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WWF works to sustain the natural world for the benefit of people and wildlife, collaborating with partners from local to global levels in nearly 100 countries.
Did you know that tiger sharks help to make oceans more resilient to climate change? How? Swimming around the shallow seagrass meadows, these sharks serve as crowd-controllers and prevent overgrazing by marine creatures such as turtles or dugongs. Less continuous grazing in the same spot means more abundant, denser seagrass. And you know what captures carbon from the atmosphere 35 times faster than tropical rainforests? Yes, that’s right – seagrass!
Thanks to their unique way of feeding, large bottom-dwelling rays – such as stingrays, cownose rays, or whiptail rays – act as “habitat engineers”. Hovering over sandy areas, they excavate the sand in search of food while simultaneously creating micro-habitats for various tiny invertebrates. For these “architects”, sharing is caring! As they uncover tasty snacks for themselves, they also help many other marine species to feed, from small reef fishes, to bigger predatory jacks, all the way to seabirds such as cormorants.
Large, deep-diving sharks and rays help phytoplankton (microscopic marine plants) to grow, simply by cruising between ocean depths and the shallows. One species of open-ocean mobula ray was found to dive to around 6,560 feet – nearly 2.5 times more than the height of the tallest building in the world! These creatures dive down to feed and as they return to the surface, they defecate, bringing back crucial nutrients. Without those essential elements, phytoplankton – which forms the foundation of many oceanic food chains – couldn’t grow! And you know what is responsible for every breath you take? Phytoplankton, as it produces half of Earth’s oxygen supply! So yes, some sharks and rays really are deep-diving gardeners that help us breathe…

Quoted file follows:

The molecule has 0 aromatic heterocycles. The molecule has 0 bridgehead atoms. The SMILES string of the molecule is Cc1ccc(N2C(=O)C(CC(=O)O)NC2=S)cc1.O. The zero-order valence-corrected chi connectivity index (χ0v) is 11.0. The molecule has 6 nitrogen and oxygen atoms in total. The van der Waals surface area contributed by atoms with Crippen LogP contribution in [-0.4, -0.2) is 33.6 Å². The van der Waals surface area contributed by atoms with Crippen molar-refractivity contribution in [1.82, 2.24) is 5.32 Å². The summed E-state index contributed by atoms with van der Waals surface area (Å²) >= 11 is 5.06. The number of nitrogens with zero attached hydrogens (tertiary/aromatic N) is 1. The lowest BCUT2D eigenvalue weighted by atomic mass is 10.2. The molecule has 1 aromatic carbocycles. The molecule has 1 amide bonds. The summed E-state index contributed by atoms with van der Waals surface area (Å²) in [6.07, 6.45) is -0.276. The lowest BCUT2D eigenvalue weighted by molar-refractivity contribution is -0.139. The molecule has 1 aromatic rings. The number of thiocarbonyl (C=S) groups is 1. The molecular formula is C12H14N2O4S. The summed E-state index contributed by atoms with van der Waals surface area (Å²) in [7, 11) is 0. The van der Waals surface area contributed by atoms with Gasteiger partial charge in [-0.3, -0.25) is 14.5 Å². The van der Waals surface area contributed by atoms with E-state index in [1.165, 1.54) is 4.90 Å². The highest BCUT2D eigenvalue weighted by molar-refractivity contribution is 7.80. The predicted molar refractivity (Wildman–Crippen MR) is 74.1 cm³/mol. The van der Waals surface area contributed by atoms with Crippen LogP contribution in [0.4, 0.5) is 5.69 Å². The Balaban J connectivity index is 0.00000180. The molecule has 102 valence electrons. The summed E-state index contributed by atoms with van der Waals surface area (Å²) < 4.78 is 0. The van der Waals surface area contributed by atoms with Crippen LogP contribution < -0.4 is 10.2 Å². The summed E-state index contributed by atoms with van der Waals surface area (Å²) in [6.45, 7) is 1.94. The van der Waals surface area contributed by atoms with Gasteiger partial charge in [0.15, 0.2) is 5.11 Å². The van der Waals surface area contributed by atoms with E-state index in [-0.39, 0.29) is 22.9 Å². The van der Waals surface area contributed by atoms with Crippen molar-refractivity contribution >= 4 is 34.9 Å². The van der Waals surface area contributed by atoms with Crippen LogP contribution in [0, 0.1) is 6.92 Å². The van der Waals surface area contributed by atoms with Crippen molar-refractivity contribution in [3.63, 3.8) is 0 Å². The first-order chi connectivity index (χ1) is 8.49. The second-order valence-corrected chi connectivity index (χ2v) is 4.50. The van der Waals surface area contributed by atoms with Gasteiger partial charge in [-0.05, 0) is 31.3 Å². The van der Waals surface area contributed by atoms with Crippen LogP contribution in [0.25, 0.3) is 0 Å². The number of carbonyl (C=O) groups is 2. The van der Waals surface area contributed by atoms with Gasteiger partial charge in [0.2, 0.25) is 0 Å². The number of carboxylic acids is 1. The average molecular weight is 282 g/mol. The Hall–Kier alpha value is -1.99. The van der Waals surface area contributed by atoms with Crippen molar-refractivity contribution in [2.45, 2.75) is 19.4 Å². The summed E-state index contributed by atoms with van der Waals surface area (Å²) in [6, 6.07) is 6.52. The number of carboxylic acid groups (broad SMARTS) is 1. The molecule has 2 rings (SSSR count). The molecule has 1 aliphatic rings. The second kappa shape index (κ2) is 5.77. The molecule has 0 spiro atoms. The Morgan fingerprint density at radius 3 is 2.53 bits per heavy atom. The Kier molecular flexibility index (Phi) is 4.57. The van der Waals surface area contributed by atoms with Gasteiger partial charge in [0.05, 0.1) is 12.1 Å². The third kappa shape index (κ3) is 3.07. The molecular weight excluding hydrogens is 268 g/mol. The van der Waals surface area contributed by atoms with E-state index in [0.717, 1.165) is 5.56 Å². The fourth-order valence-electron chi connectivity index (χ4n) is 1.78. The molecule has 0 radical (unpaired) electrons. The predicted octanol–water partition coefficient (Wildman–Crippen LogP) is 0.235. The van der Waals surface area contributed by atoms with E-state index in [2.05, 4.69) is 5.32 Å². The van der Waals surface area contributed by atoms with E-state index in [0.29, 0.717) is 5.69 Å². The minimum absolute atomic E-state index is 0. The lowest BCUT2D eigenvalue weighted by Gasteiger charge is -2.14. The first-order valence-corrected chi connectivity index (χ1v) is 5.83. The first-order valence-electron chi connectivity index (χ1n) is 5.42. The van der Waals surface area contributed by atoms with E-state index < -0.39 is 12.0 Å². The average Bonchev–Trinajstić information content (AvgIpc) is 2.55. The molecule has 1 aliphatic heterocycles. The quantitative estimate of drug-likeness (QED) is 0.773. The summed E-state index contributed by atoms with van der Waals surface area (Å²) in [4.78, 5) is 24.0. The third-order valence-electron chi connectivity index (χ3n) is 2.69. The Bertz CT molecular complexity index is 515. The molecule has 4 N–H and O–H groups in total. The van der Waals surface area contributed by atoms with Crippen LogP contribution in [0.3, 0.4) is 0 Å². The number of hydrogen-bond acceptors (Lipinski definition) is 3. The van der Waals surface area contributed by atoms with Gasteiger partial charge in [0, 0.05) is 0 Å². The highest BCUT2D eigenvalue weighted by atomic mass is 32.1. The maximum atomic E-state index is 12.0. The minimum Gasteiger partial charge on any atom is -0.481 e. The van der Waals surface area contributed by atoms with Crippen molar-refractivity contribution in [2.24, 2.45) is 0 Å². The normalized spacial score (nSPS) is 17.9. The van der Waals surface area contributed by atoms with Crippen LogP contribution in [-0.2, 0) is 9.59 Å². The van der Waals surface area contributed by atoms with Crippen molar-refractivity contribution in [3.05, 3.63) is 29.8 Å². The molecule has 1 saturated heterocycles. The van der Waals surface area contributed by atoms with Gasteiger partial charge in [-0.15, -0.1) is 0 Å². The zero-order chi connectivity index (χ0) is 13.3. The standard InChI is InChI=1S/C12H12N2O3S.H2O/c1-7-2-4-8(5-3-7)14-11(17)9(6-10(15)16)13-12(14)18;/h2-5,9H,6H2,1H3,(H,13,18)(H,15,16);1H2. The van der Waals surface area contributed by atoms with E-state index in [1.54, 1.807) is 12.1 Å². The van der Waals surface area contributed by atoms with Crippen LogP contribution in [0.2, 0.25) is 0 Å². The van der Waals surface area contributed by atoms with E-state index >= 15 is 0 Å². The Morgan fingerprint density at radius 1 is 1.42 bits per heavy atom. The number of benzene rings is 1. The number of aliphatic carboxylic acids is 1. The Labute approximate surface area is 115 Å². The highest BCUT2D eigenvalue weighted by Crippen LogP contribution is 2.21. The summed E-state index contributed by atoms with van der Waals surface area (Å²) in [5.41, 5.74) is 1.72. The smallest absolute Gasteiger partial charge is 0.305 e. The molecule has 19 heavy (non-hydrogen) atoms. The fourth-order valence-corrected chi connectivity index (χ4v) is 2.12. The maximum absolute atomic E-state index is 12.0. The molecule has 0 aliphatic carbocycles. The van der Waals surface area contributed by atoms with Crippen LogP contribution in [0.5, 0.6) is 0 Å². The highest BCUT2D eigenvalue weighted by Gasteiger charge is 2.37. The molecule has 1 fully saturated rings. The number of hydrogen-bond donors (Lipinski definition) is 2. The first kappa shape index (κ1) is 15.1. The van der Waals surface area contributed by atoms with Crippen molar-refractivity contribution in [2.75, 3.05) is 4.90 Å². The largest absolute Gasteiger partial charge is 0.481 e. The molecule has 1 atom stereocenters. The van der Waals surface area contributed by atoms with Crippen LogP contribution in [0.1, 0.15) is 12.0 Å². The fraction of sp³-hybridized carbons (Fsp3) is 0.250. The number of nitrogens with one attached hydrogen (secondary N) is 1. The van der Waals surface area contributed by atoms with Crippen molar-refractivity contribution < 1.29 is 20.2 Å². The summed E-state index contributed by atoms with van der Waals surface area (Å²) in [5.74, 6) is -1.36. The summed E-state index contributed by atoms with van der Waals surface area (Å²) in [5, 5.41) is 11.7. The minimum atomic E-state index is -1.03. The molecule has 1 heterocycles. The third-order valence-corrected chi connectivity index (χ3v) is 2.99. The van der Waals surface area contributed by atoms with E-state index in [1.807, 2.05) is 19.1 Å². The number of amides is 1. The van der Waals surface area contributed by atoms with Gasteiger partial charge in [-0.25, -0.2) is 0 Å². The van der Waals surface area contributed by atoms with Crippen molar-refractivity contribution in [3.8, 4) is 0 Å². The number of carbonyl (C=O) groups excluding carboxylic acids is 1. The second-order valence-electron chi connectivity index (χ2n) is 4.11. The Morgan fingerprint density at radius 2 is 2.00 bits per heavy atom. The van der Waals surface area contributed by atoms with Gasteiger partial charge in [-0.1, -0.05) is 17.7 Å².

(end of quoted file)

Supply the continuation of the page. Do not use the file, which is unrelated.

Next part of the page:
Just as nature-loving tourists all around the world dream of seeing elephants, lions, or gorillas in the wild, many cannot imagine their lives without swimming with sharks and rays underwater! Every year around 600,000 shark divers travel the world to witness these magnificent creatures in their natural surroundings. In 2014 in Australia alone, shark tourism brought at least $32.5 million to the economy. The economy of Maldives – a small island nation in South Asia – is driven by tourism, with diving and snorkeling as the country’s most popular tourist activity. Shark divers brought over $65 million to their local economy in 2016, contributing directly to the diving industry and many other business sectors. A tourism survey revealed that 74% of travelers came to Maldives because of diving and devoted shark divers said that they would not return if there were no live sharks to be seen!
Even after they die of natural causes, sharks and rays contribute so much to the marine ecosystems! Scientists analyzing video footage from the seafloor off Angola’s coast discovered that carcasses of a dead whale shark and large rays resting peacefully at 3,937 feet supported entire communities of deep-sea scavengers. A real blue circle of life!
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